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LAURA M. TEITELL v. COMMONWEALTH PENNSYLVANIA (08/05/88)

COMMONWEALTH COURT OF PENNSYLVANIA


decided: August 5, 1988.

LAURA M. TEITELL, PETITIONER
v.
COMMONWEALTH OF PENNSYLVANIA, UNEMPLOYMENT COMPENSATION BOARD OF REVIEW, RESPONDENT

Appeal from the Order of the Unemployment Compensation Board of Review, in the case of Laura M. Teitell, No. B-256443.

COUNSEL

Richard K. Teitell, for petitioner.

Patricia Krise Bilzi, Assistant Counsel, with her, Clifford F. Blaze, Deputy Chief Counsel, for respondent.

Judges Doyle and Barry, and Senior Judge Narick, sitting as a panel of three. Opinion by Judge Barry. Concurring and Dissenting Opinion by Judge Doyle.

Author: Barry

[ 118 Pa. Commw. Page 408]

Laura M. Teitell, (claimant) appeals from an order of the Unemployment Compensation Board of Review which affirmed a decision of a referee that claimant had been ineligible for unemployment compensation benefits under Section 402(b)(1) of the Unemployment Compensation Law*fn1 (Law), 43 P.S. § 802(b)(1) (voluntary termination without necessitous and compelling reason) at the time she applied for those benefits. Claimant also was assessed a fault overpayment.

Claimant was last employed by the Fox Chase Cancer Clinic (Fox) as Chief Occupational Therapist in the Rehabilitation Medicine Department. Her last day of work for Fox was August 1, 1986. She was aware that Moss Rehabilitation Center (Moss) would be assuming the responsibility for supplying all occupational and physical therapy services at Fox, effective August 4, 1986. Claimant was offered employment with Moss effective August 4, 1986 as an occupational therapist at the rate of $26,500.00 a year, the same salary she had

[ 118 Pa. Commw. Page 409]

    been paid prior to her last day of work for Fox, but with an altered medical benefits coverage plan. She declined to accept Moss's offer in order to pursue employment elsewhere as an independent contractor and because she was dissatisfied with the medical benefits coverage offered by Moss.

Claimant applied for benefits with the Office of Employment Security (OES) on August 3, 1986. She was thereafter granted benefits for the benefit weeks ending August 16, 1986 through October 4, 1986. Claimant failed to properly inform the OES at the time she filed her application for these benefits of the offer that had been made to her by Moss. On November 19, 1986, the OES determined that claimant had been ineligible for benefits based on its determination that she had voluntarily terminated her employment without necessitous and compelling reasons; she was assessed a fault overpayment. OES found that claimant had received benefits to which she was not entitled as a result of her failure to properly inform the OES at the time she filed her application for benefits that she had been offered employment with Moss.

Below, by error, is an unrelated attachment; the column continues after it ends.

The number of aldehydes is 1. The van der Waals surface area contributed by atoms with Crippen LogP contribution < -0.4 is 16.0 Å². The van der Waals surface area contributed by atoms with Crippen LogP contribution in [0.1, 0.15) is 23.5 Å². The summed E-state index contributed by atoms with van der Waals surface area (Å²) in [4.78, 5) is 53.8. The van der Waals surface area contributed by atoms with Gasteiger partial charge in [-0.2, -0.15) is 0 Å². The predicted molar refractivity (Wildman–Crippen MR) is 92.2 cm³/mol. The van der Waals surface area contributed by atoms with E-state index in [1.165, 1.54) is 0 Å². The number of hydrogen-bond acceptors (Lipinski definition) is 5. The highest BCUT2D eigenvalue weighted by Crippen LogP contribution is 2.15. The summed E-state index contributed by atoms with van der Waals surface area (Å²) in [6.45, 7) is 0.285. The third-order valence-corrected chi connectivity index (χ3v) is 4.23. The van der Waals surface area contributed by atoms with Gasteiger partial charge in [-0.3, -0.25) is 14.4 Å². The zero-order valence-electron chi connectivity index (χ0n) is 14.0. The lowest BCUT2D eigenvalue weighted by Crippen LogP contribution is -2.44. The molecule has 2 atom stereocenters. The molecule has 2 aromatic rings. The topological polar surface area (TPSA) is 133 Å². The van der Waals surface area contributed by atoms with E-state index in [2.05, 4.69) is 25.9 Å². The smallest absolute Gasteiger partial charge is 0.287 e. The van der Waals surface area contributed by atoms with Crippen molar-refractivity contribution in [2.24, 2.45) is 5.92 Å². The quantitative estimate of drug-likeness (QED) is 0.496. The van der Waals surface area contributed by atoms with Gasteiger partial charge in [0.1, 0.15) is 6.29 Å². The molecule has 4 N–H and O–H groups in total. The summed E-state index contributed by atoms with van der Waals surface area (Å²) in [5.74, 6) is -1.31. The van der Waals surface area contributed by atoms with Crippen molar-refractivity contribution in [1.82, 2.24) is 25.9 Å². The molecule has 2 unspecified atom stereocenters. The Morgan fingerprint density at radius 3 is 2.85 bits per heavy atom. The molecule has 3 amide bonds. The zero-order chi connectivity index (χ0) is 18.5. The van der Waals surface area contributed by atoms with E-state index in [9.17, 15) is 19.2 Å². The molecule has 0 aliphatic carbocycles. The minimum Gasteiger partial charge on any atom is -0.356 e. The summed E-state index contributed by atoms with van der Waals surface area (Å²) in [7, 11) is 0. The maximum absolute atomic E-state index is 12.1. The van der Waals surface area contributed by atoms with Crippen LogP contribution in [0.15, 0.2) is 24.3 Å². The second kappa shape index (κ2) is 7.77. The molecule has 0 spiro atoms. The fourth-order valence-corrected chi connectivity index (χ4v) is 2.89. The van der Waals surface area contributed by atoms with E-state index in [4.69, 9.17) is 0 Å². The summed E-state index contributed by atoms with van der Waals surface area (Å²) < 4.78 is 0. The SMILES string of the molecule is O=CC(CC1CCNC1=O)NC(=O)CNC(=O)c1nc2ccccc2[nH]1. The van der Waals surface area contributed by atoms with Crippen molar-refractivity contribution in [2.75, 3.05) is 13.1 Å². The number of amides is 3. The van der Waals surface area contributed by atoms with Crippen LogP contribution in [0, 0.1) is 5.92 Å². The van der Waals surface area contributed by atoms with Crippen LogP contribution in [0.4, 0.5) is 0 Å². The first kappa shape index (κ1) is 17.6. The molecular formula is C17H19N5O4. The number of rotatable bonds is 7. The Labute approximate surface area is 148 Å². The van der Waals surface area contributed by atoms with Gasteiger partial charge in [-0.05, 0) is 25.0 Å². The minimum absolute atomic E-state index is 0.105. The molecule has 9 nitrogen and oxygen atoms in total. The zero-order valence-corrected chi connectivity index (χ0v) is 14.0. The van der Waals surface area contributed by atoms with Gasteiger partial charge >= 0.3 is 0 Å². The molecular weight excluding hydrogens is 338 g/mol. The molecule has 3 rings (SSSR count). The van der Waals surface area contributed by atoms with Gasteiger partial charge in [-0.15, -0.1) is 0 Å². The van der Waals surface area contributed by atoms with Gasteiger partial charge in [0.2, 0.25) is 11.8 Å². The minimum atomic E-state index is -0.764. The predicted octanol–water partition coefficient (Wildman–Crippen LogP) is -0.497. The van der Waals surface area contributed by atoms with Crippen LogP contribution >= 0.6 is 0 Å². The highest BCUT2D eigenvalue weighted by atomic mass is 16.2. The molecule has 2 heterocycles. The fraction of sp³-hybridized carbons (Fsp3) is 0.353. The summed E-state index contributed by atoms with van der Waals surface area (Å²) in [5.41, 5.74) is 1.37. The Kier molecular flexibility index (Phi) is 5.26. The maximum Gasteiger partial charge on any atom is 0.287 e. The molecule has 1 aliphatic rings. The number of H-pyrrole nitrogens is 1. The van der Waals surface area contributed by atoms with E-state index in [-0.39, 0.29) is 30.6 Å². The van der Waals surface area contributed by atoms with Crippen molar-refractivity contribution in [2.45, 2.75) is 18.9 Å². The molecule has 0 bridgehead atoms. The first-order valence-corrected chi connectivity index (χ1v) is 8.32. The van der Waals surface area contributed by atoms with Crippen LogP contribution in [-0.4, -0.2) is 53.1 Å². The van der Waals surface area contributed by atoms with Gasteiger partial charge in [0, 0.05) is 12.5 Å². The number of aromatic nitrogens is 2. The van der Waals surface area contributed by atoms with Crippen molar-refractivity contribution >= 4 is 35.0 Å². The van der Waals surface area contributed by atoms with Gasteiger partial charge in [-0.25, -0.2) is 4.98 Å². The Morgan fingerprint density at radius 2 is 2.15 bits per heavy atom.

Claimant filed a timely appeal from these determinations. After holding a hearing on January 5, 1987, the referee, on January 8, 1987, affirmed the OES determinations. Claimant appealed to the Board, which, on March 10, 1987, affirmed the referee's decision. This appeal followed.

Our scope of review in this matter is limited to determining whether necessary findings of fact are supported by substantial evidence, whether an error of law has been committed and whether any of the claimant's constitutional rights have been violated. Estate of McGovern v. State Employees' Retirement Board, 512 Pa. 377, 517 A.2d 523 (1986).

[ 118 Pa. Commw. Page 410]

Claimant first argues that the referee and the Board erred in applying Section 402(b)(1) of the Law, and that, if any section of the Law possibly controls, it is Section 402(a), 43 P.S. § 802(a). We agree with this portion of claimant's argument.

Section 402(a) states in pertinent part:

An employee shall be ineligible for compensation for any week --

(a) in which his unemployment is due to failure, without good cause, . . . to accept suitable work when offered to him by the employment officer or by any employer. . . . Provided, that such employer notifies the employment office of such offer within seven (7) days after making thereof; . . .

In Hammerstone v. Unemployment Compensation Board of Review, 32 Pa. Commonwealth Ct. 256, 378 A.2d 1040 (1977), claimant worked for Tele Sales, Inc. He was laid off from that job. At about the same time he was laid off, the president of Tele Sales, who was also the president of Valfor Enterprises, Ltd., offered claimant a job with Valfor, which claimant did not accept. The job offered involved similar duties, working conditions, pay and fringe benefits. This court held that claimant could not be held ineligible for benefits under Section 402(b)(1) of the Law. In doing so, we rejected the board's argument that the rationale in Unemployment Compensation Board of Review v. Fields, 24 Pa. Commonwealth Ct. 347, 355 A.2d 836 (1976) and Dinges v. Unemployment Compensation Board of Review, 28 Pa. Commonwealth Ct. 306, 369 A.2d 898 (1977) applied because, in those cases, claimant was offered another position in the same company when her present job was terminated. We held that the fact that one individual was president of both the company for which claimant was laid off and the company which offered